EVENING, last light at Hidden Lake, Autumn, Eagle Cap Wilderness [click photo for next . . . ]
EVENING & THE LENS WHICH LOOKS BOTH WAYS . . .
EVENING, the Rainer Maria Rilke poem featured below,
is one of those handful of verses that till this
day German speakers may know by heart. The images
are striking, and, as is so typical of Rilke, they
find a deep emotional resonance with most listeners,
or readers, moving from a row of trees, to a stone held
in the palm of the hand, to the most distant star.
Bucky Fuller, that great poet of design, frequently
would stand in a certain way during public lectures
to demonstrate how he could sense "the turning of the
Earth," and go on to explain how important that was
to his work. "Spaceship Earth," or a sense of the planet
as a round, not flat, living whole. Mountains are the
place par excellence where we can perhaps learn
to sense this movement best. The ever-changing angle
of the light, lifting out and bringing to life ridgelines
that were just a moment ago completely flat; the play
of shadow and light is nowhere so sharp and extreme in
its contrasts; and as we learn to return, time and time
again to a same, favorite spot, like a small lake or
meadow, then the rock formations themselves work as
a kind of primal clock, marking the movements of the
day as they ever have, going back almost to the beginning
of time itself.
Bucky Fuller was also fond of quoting the great American
transcendentalist, Emerson: "Poetry means saying the most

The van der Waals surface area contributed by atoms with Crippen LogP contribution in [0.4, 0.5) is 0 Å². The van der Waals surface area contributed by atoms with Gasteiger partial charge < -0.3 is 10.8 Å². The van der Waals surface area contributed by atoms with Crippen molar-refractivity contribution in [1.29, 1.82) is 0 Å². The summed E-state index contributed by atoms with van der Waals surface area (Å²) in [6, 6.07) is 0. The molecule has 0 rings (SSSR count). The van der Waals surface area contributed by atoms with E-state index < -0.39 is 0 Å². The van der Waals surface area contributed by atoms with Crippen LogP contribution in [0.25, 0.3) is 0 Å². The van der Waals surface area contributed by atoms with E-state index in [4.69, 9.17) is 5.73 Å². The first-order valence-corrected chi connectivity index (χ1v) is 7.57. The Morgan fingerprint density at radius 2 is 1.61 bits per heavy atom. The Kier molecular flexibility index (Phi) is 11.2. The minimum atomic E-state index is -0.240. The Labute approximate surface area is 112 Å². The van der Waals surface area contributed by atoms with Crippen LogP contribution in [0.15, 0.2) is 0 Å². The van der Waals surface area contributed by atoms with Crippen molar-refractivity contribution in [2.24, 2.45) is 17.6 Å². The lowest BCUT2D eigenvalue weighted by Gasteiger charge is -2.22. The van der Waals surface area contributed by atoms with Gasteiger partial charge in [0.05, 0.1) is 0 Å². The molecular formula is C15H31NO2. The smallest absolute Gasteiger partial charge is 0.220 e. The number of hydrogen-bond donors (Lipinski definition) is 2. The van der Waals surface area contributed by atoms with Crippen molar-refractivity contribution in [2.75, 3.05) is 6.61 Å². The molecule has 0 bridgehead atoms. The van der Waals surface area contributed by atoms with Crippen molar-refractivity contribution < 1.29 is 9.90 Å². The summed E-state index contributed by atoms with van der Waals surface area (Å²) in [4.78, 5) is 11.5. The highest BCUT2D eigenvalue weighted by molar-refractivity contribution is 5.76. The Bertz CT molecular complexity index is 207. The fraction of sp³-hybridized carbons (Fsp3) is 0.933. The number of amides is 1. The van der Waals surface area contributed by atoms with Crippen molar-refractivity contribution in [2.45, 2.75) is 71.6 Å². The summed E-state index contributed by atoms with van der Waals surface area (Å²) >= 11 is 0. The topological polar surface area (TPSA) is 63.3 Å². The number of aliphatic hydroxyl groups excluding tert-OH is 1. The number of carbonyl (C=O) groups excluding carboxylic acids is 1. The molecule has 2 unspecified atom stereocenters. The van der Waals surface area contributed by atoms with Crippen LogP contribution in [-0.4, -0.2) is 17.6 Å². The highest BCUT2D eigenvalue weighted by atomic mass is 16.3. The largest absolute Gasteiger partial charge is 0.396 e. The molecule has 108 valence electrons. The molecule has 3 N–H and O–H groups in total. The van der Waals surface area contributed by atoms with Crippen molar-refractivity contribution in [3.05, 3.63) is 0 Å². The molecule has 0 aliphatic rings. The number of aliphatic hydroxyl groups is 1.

important things in the simplest way." He went on to
generalize Emerson's magnificent insight in is whole
philosophy of design, creating the now iconic geodesic
dome—we alpinists use and depend on them everyday—strongest
of structures, weighing less then the air it contains.
Rilke can help us here, too, fore he holds the structure
or frame—his titles are the picture-frames, so to speak—
perfectly steady, while moving from one image to the next
with amazing virtuosity, like a magic wand turning one
metaphor into the next, and always without compromise
looking both outwardly and inwardly at once, like a lens
which looks both ways. Here, Rilke might help us come
to grips with the question of "what is a good photograph?"
when the computers onboard digital equipment make a clear,
clean shot almost too easy. Perhaps a "good photograph" has
something to do with giving us a sense of the living Earth
as it turns, and "the lens which looks both ways."
On the road in the American Northwest.
EVENING—a poem from
the German by Rainer Maria Rilke
Slowly the evening changes into the clothes
held for it by a row of ancient trees;
you look: and two worlds grow separate from you,
one ascending to heaven, another, that falls;
and leave you, belonging not wholly to either one,
not quite as dark as the house that remains silent,
not quite as certainly sworn to eternity
as that which becomes star each night and rises—
and leave you (unsayably to disentangle) your life
with all its immensity and fear and great ripening,
so that, all but bounded, all but understood,
it is by turns stone in you and star.
Rainer Maria Rilke (tr. Cliff Crego)
Der Abend wechselt langsam die Gewänder,
die ihm ein Rand von alten Bäumen hält;
du schaust: und von dir scheiden sich die Länder,
ein himmelfahrendes, und eins, das fällt;
und lassen dich, zu keinen ganz gehörend,
nicht ganz so dunkel wie das Haus, das schweigt.
nicht ganz so sicher Ewiges beschwörend
wie das, was Stern wird jede Nacht und steigt—
und lassen dir (unsäglich zu entwirrn)
dein Leben bang und riesenhaft und reifend,
so daß es, bald begrenzt und bald begreifend,
abwechselnd Stein in dir wird und Gestirn.
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order RILKE IN THE WALLOWAS
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New English translations
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of Rainer Maria Rilke's
best poems, together
with 120 color prints
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With introduction . . .
All Photographs & texts by Cliff Crego © 2011 picture-poems.com